Two hundred underperforming primary schools are to be turned into academies, Michael Gove has announced.
The education secretary's move is the start of a renewed focus for his academy programme, which has so far convinced 1,200 secondary schools to convert to academy status.
At present 1,400 primary schools are already in what the Department for Education (DfE) calls 'converter' status. Today's announcement will force the weakest 200 primaries to make the change by 2012/13.
"We have to set our sights higher," Mr Gove said in a speech to headteachers at the National College for School Leadership today.
"We should no longer tolerate a system in which so many pupils leave primary school without a good grasp of English and maths, and leave secondary school without five good GCSEs. We want all parents to have a choice of good local schools.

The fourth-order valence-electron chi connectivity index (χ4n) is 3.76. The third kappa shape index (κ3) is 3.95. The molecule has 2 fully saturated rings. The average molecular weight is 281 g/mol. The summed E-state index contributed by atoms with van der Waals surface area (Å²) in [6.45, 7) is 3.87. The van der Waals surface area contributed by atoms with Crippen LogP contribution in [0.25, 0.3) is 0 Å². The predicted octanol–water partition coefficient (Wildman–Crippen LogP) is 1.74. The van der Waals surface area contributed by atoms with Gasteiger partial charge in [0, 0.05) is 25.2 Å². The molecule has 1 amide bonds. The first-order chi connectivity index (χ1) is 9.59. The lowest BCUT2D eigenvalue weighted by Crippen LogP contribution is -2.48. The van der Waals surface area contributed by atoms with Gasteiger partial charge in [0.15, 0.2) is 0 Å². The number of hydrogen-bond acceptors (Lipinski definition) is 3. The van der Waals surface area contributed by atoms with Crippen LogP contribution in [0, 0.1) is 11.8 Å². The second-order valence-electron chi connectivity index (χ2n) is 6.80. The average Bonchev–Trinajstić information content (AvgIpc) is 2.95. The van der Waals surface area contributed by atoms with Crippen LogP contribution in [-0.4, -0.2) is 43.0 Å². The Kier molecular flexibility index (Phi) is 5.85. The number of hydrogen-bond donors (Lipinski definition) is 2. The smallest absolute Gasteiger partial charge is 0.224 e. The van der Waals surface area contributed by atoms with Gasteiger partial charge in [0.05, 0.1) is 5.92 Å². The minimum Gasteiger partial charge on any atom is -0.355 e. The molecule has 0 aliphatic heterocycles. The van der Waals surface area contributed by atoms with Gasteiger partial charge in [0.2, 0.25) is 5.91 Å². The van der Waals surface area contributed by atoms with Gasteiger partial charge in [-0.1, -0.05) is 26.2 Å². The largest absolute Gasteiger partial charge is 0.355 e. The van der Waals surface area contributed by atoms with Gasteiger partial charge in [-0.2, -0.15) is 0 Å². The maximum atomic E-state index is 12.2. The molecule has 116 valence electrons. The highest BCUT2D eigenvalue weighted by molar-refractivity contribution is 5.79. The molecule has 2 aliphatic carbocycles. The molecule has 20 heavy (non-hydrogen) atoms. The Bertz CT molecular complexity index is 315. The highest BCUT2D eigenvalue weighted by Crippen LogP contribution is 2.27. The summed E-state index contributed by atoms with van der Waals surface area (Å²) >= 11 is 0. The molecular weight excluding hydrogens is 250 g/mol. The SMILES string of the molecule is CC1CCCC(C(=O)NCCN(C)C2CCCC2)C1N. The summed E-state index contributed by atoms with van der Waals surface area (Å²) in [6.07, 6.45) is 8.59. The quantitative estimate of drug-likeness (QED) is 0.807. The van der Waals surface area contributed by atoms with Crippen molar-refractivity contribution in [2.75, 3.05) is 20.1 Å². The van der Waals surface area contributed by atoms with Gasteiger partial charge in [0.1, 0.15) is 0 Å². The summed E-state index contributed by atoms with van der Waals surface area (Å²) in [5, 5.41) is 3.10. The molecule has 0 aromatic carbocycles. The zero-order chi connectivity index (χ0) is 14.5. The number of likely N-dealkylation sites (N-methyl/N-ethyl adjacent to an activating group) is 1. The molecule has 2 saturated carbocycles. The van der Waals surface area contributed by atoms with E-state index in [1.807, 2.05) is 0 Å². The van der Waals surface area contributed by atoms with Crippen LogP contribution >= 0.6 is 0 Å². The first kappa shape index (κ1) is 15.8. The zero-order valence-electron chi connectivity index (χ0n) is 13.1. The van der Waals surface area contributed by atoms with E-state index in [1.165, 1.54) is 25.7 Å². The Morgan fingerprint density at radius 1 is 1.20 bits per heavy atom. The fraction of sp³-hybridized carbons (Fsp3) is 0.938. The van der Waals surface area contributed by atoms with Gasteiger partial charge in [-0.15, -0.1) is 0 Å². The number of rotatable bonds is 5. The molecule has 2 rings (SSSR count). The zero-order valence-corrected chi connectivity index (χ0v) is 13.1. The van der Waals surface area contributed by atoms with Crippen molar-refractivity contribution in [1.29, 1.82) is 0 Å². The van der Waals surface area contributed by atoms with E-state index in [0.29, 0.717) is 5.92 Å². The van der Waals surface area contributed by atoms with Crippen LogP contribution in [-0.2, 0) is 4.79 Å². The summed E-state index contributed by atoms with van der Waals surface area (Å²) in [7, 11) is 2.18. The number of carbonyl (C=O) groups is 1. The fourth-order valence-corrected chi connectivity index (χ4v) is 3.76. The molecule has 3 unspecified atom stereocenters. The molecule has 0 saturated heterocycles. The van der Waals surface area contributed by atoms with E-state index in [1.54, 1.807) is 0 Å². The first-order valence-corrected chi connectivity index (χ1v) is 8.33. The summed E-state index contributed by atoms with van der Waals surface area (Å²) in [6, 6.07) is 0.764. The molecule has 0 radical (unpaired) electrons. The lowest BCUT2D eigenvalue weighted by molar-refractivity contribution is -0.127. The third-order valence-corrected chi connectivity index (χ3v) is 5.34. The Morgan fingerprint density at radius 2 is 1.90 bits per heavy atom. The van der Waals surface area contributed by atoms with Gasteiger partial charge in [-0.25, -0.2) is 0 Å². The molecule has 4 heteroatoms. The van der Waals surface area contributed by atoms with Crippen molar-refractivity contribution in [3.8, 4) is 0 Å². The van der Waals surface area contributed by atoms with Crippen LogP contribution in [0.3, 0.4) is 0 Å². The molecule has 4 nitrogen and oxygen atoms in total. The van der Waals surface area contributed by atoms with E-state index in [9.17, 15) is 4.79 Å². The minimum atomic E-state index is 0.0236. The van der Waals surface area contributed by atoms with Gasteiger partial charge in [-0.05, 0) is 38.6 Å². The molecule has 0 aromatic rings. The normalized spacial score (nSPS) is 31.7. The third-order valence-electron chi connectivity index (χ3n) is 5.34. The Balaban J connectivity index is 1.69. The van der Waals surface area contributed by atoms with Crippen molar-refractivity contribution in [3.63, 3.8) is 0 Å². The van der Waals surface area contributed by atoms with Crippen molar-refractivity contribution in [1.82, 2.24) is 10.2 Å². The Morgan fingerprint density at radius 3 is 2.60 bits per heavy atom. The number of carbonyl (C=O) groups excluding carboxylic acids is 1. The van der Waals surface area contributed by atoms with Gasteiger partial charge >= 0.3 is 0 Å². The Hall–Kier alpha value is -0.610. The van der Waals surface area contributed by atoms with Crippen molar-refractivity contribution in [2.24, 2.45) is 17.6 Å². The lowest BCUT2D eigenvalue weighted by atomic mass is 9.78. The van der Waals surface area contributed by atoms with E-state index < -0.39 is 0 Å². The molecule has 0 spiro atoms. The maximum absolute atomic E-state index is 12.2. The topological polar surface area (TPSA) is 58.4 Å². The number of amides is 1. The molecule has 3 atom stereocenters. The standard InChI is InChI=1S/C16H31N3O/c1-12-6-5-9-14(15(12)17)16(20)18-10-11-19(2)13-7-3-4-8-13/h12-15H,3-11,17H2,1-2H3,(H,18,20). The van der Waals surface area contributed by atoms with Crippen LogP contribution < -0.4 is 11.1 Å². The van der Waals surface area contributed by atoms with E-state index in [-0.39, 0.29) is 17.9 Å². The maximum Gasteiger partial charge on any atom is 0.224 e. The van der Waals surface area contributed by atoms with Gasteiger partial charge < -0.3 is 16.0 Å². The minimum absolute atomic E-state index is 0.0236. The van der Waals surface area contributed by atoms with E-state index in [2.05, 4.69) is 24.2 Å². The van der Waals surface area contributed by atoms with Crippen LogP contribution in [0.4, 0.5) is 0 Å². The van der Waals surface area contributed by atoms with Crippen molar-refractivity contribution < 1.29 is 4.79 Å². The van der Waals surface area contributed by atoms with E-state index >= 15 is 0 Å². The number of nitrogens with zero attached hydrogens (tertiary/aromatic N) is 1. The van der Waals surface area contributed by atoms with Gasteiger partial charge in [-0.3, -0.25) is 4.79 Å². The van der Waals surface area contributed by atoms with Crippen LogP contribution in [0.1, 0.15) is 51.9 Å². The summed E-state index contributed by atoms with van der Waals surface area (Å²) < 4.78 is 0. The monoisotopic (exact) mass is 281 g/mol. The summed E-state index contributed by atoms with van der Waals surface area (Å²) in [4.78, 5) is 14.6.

"Evidence shows that the academy programme has had a good effect on school standards... We must go faster and further in using the programme to deal with underperforming schools."
Also announced today are plans to identify local authorities with particularly large numbers of struggling primaries.
These will be forced to undergo "urgent collaboration" with the DfE. Secondary schools could face further interventions in the future, as the current average performance will become the new 'floor'.
All schools will be required to have at least 50% of pupils getting five A*-C grade GCSEs including English and maths by 2015, the DfE said. The floor standard had stood at 30% before the coalition came to power.
Mr Gove used emergency legislation normally reserved for anti-terror laws to rush through the Academies Act last summer. There are currently 88 academies opening in the academic year 2011/12, compared to 70 in 2009/10.